Blogs & Comment

Where to put RRSP contributions

Whatever investment you are planning to add to your RRSP portfolio, some consideration should be given to how it fits in with the rest of your holdings. Is it likely to move in the same direction as an already dominant holding, thus increasing volatility and risk? Thats not good.
Itwould be better if the new holding tended to move in the opposite direction. Then volatility and risk would be reduced in your portfolio.
For example, if your risk profile suggests 60% in stocks and 40% in fixed-income investments, you might not want tobuy a stock or equity fund if your asset allocation has already been pushed up to 80% stocks and 20% bonds by market trends. You would be better off adding a fixed income investment.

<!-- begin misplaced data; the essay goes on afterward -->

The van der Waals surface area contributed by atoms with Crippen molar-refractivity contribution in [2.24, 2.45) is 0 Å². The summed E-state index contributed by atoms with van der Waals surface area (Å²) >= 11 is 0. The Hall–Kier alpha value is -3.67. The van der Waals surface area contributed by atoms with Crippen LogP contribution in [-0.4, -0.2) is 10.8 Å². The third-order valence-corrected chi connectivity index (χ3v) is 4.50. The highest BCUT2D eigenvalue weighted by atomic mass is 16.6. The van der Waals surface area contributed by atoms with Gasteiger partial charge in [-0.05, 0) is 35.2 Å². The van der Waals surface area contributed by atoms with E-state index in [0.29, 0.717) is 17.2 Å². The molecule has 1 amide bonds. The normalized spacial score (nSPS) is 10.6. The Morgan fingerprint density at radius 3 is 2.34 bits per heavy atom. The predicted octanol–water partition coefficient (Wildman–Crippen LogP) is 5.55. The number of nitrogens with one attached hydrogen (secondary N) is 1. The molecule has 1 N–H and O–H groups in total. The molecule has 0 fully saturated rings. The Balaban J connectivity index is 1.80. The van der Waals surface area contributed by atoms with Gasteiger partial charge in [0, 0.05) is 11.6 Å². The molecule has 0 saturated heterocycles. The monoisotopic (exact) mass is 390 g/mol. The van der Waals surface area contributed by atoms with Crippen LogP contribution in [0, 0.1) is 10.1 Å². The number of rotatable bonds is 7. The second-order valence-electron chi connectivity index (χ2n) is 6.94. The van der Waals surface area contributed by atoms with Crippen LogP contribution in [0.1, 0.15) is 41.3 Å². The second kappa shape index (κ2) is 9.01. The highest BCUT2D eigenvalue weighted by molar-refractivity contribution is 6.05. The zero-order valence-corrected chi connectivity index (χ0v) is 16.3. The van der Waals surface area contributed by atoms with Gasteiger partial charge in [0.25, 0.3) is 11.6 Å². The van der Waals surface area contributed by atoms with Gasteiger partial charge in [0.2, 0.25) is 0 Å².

This is a rather simplified example. Things can often be a lot trickier.
One illustration is selecting a mutual fund to represent your weighting in Canadian equities. Lets say you put 40% of your portfolio into the fund because you want a 40% allocation to Canadian stocks. But many mutual funds investing in Canadian stocks are allowed to have 20% or more in non-Canadian securities, so your actual exposure to Canadian stocks can be underweight by a third or more, compared to what you want.
And over time, the portfolio manager may vary the funds proportion in non-Canadian stocks. So even if you took this aspect into account when you first bought, your exposure to Canadian stocks over time could end up different than what you wanted.
More to come on managing risk and diversification in next post.